Objective To investigate the accuracy of the National Early Warning Score (NEWS) to predict mortality and adverse clinical outcomes for patients with community-acquired pneumonia (CAP) compared to standard risk scores such as the pneumonia severity index (PSI) and CURB-65. Design Secondary analysis of patients included in a previous randomised-controlled trial with a median follow-up of 6.1 years. Settings Patients with CAP included on admission to the emergency departments (ED) of 6 tertiary care hospitals in Switzerland. Participants A total of 925 patients with confirmed CAP were included. NEWS, PSI and CURB-65 scores were calculated on admission to the ED based on admission data. Main outcome measure Our primary outcome was all-cause mortality within 6 years of follow-up. Secondary outcomes were adverse clinical outcome defined as intensive care unit (ICU) admission, empyema and unplanned hospital readmission all occurring within 30 days after admission. We used regression models to study associations of baseline risk scores and outcomes with the area under the receiver operating curve (AUC) as a measure of discrimination. Results 6-year overall mortality was 45.1% (n=417) with a stepwise increase with higher NEWS categories. For 30 day and 6-year mortality prediction, NEWS showed only low discrimination (AUC 0.65 and 0.60) inferior compared to PSI and CURB-65. For prediction of ICU admission, NEWS showed moderate discrimination (AUC 0.73) and improved the prognostic accuracy of a regression model, including PSI (AUC from 0.66 to 0.74, p=0.001) and CURB-65 (AUC from 0.64 to 0.73, p=0.015). NEWS was also superior to PSI and CURB-65 for prediction of empyema, but did not well predict rehospitalisation. Conclusions NEWS provides additional prognostic information with regard to risk of ICU admission and complications and thereby improves traditional clinical-risk scores in the management of patients with CAP in the ED setting. Trial registration number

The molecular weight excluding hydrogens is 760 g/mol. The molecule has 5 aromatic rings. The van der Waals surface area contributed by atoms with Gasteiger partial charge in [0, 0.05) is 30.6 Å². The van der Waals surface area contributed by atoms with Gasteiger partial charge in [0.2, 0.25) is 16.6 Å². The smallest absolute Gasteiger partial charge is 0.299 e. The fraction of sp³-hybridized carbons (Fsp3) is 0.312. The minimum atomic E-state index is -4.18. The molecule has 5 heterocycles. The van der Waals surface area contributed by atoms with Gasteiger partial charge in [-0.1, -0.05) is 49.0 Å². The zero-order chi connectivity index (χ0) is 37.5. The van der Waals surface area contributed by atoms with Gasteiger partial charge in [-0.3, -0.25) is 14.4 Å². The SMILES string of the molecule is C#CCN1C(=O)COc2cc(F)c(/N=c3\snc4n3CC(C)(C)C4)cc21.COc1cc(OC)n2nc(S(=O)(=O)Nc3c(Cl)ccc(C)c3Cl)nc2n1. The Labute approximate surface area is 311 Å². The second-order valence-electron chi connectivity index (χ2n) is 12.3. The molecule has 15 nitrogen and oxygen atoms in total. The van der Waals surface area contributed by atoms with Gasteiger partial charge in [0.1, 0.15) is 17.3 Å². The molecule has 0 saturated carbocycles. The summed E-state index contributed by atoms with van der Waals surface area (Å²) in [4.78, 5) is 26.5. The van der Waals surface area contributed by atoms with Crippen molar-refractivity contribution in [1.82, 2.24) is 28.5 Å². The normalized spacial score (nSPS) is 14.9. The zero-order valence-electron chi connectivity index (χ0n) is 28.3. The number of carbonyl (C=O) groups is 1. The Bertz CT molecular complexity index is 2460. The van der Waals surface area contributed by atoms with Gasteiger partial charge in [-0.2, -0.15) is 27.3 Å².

18. The Patient- And Nutrition-Derived Outcome Risk Assessment Score (PANDORA): Development of a Simple Predictive Risk Score for 30-Day In-Hospital Mortality Based on Demographics, Clinical Observation, and Nutrition.

    PubMed

    Hiesmayr, Michael; Frantal, Sophie; Schindler, Karin; Themessl-Huber, Michael; Mouhieddine, Mohamed; Schuh, Christian; Pernicka, Elisabeth; Schneider, Stéphane; Singer, Pierre; Ljunqvist, Olle; Pichard, Claude; Laviano, Alessandro; Kosak, Sigrid; Bauer, Peter

    2015-01-01